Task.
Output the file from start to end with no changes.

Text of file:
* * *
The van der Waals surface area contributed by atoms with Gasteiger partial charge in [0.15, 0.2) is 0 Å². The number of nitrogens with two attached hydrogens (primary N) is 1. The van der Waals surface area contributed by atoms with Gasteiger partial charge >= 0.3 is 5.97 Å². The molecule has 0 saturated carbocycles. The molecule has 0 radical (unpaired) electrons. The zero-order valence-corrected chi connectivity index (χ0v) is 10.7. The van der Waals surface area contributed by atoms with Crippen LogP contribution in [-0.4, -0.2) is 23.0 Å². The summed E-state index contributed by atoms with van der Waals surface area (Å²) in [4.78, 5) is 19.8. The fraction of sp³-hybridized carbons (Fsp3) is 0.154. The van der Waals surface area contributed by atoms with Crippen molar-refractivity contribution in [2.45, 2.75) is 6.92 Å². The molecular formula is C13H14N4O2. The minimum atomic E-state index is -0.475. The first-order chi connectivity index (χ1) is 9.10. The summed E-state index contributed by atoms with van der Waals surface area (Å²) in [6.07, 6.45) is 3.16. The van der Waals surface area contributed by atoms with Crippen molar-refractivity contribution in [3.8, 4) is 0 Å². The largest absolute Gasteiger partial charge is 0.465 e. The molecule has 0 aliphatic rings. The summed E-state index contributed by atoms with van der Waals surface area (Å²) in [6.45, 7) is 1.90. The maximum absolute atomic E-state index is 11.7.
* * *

The van der Waals surface area contributed by atoms with Gasteiger partial charge in [0.15, 0.2) is 0 Å². The number of nitrogens with two attached hydrogens (primary N) is 1. The van der Waals surface area contributed by atoms with Gasteiger partial charge >= 0.3 is 5.97 Å². The molecule has 0 saturated carbocycles. The molecule has 0 radical (unpaired) electrons. The zero-order valence-corrected chi connectivity index (χ0v) is 10.7. The van der Waals surface area contributed by atoms with Crippen LogP contribution in [-0.4, -0.2) is 23.0 Å². The summed E-state index contributed by atoms with van der Waals surface area (Å²) in [4.78, 5) is 19.8. The fraction of sp³-hybridized carbons (Fsp3) is 0.154. The van der Waals surface area contributed by atoms with Crippen molar-refractivity contribution in [2.45, 2.75) is 6.92 Å². The molecular formula is C13H14N4O2. The minimum atomic E-state index is -0.475. The first-order chi connectivity index (χ1) is 9.10. The summed E-state index contributed by atoms with van der Waals surface area (Å²) in [6.07, 6.45) is 3.16. The van der Waals surface area contributed by atoms with Crippen molar-refractivity contribution in [3.8, 4) is 0 Å². The largest absolute Gasteiger partial charge is 0.465 e. The molecule has 0 aliphatic rings. The summed E-state index contributed by atoms with van der Waals surface area (Å²) in [6.45, 7) is 1.90. The maximum absolute atomic E-state index is 11.7.